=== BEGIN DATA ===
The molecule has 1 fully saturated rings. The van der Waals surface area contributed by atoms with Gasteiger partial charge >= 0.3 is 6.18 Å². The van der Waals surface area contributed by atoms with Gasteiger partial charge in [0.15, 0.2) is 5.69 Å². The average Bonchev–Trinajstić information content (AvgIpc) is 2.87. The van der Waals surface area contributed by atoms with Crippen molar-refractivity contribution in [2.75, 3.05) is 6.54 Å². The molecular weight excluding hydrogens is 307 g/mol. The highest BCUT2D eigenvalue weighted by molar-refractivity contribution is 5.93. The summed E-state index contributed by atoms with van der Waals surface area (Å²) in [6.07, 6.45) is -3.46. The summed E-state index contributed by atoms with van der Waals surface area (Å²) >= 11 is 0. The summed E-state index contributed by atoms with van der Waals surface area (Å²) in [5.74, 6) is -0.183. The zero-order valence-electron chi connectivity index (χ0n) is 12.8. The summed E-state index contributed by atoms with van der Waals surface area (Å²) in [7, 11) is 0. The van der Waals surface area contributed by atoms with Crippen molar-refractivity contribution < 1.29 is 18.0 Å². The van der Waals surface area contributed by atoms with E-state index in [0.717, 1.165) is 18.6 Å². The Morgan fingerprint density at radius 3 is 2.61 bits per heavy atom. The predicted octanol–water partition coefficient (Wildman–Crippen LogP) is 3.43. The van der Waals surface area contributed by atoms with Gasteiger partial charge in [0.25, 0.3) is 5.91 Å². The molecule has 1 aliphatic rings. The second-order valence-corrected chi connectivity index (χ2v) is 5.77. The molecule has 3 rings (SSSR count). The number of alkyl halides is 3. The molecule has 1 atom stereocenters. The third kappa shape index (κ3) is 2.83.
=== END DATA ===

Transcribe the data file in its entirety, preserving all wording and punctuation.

The molecule has 1 fully saturated rings. The van der Waals surface area contributed by atoms with Gasteiger partial charge >= 0.3 is 6.18 Å². The van der Waals surface area contributed by atoms with Gasteiger partial charge in [0.15, 0.2) is 5.69 Å². The average Bonchev–Trinajstić information content (AvgIpc) is 2.87. The van der Waals surface area contributed by atoms with Crippen molar-refractivity contribution in [2.75, 3.05) is 6.54 Å². The molecular weight excluding hydrogens is 307 g/mol. The highest BCUT2D eigenvalue weighted by molar-refractivity contribution is 5.93. The summed E-state index contributed by atoms with van der Waals surface area (Å²) in [6.07, 6.45) is -3.46. The summed E-state index contributed by atoms with van der Waals surface area (Å²) >= 11 is 0. The summed E-state index contributed by atoms with van der Waals surface area (Å²) in [5.74, 6) is -0.183. The zero-order valence-electron chi connectivity index (χ0n) is 12.8. The summed E-state index contributed by atoms with van der Waals surface area (Å²) in [7, 11) is 0. The van der Waals surface area contributed by atoms with Crippen molar-refractivity contribution < 1.29 is 18.0 Å². The van der Waals surface area contributed by atoms with E-state index in [0.717, 1.165) is 18.6 Å². The Morgan fingerprint density at radius 3 is 2.61 bits per heavy atom. The predicted octanol–water partition coefficient (Wildman–Crippen LogP) is 3.43. The van der Waals surface area contributed by atoms with Gasteiger partial charge in [0.25, 0.3) is 5.91 Å². The molecule has 1 aliphatic rings. The second-order valence-corrected chi connectivity index (χ2v) is 5.77. The molecule has 3 rings (SSSR count). The number of alkyl halides is 3. The molecule has 1 atom stereocenters. The third kappa shape index (κ3) is 2.83.